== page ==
Criminal Justice Reform in Minnesota


While Minnesota has a very small prison population, it has still seen some of the sharpest prison population growth in the last 15 years. Higher prison populations result in a need for new prison facilities to provide more room. Thus, unless taxpayers are willing to spend more on these new facilities, Minnesota needs to reform its system.


  • In 2016, Minnesota passed a bill which placed greater emphasis on rehabilitation and eliminated mandatory minimums for low-level drug cases.
  • In 2017 Minnesota passed a reform that allowed co-owners of motor vehicles to have a day in court.
  • In late 2019, a reform bill was introduced in Minnesota which would limit the use of cash bail for misdemeanor charges. The court would not be allowed to force the financial condition of release so as to make the individual stay in jail longer than needed. If the individual stays in custody longer than 48 hours due to the financial conditions of release then the court must review the conditions of release.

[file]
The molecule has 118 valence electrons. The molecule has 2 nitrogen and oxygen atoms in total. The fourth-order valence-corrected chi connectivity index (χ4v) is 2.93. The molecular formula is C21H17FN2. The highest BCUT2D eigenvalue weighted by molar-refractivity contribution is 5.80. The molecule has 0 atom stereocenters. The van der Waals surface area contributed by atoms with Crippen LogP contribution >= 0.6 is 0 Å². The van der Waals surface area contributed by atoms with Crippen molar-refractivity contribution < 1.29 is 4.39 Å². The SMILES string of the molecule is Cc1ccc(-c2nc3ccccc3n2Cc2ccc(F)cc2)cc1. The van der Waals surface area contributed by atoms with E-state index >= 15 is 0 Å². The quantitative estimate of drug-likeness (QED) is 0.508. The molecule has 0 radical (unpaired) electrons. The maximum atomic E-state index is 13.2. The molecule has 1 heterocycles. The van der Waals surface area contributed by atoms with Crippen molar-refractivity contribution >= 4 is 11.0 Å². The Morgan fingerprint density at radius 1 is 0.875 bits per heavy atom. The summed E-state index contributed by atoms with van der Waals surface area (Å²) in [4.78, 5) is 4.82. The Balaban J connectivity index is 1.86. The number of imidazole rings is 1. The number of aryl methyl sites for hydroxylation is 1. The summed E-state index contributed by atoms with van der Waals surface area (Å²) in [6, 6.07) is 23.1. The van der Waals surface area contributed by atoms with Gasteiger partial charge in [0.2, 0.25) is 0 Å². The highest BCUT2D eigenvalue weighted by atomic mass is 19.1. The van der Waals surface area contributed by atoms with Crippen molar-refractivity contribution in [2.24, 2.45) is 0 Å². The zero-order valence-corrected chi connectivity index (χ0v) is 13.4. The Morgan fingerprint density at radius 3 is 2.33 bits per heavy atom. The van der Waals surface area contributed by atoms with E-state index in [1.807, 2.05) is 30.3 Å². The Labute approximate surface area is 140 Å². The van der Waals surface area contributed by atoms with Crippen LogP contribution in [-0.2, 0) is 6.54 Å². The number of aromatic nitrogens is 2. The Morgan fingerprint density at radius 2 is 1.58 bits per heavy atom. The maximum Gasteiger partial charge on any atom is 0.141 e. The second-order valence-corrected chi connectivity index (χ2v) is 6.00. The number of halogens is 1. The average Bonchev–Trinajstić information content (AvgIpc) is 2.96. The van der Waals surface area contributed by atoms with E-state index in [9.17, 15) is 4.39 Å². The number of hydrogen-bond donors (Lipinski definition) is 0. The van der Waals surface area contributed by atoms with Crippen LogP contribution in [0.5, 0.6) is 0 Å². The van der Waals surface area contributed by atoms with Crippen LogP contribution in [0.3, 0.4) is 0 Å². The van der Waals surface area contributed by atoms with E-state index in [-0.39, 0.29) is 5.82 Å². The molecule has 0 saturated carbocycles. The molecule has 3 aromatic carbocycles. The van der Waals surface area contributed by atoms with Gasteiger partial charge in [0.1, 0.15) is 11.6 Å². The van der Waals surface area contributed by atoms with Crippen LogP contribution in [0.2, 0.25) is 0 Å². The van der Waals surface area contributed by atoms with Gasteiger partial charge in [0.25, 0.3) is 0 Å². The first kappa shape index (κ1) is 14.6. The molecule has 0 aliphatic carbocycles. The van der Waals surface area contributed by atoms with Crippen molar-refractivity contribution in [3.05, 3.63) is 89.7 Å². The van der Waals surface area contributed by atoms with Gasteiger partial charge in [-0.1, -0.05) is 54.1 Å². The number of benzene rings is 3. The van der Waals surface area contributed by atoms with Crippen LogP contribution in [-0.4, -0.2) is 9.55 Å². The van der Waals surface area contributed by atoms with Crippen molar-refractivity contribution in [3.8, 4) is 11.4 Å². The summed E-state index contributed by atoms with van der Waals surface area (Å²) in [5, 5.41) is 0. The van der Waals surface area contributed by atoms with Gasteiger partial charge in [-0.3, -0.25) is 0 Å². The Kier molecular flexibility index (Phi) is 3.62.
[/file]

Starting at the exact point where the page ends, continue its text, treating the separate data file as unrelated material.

Following in the footsteps of other states that have undergone similar criminal justice reforms, Minnesota has seen a reduction in its prison population. The rehabilitation programs established in 2016 provided an alternative for offenders convicted of drug use which opened up more space within the prisons for violent offenders. Minnesota has seen an increase in available prison beds despite the increase in drug convictions overall. When we compare convictions prior to the drug sentencing reform act in 2016 to post reform, there is a greater participation rate in community-based programs than an imprisonment rate for non-violent drug charges.

    Identification of legislation should not be considered an endorsement of support of, or opposition to, such bills.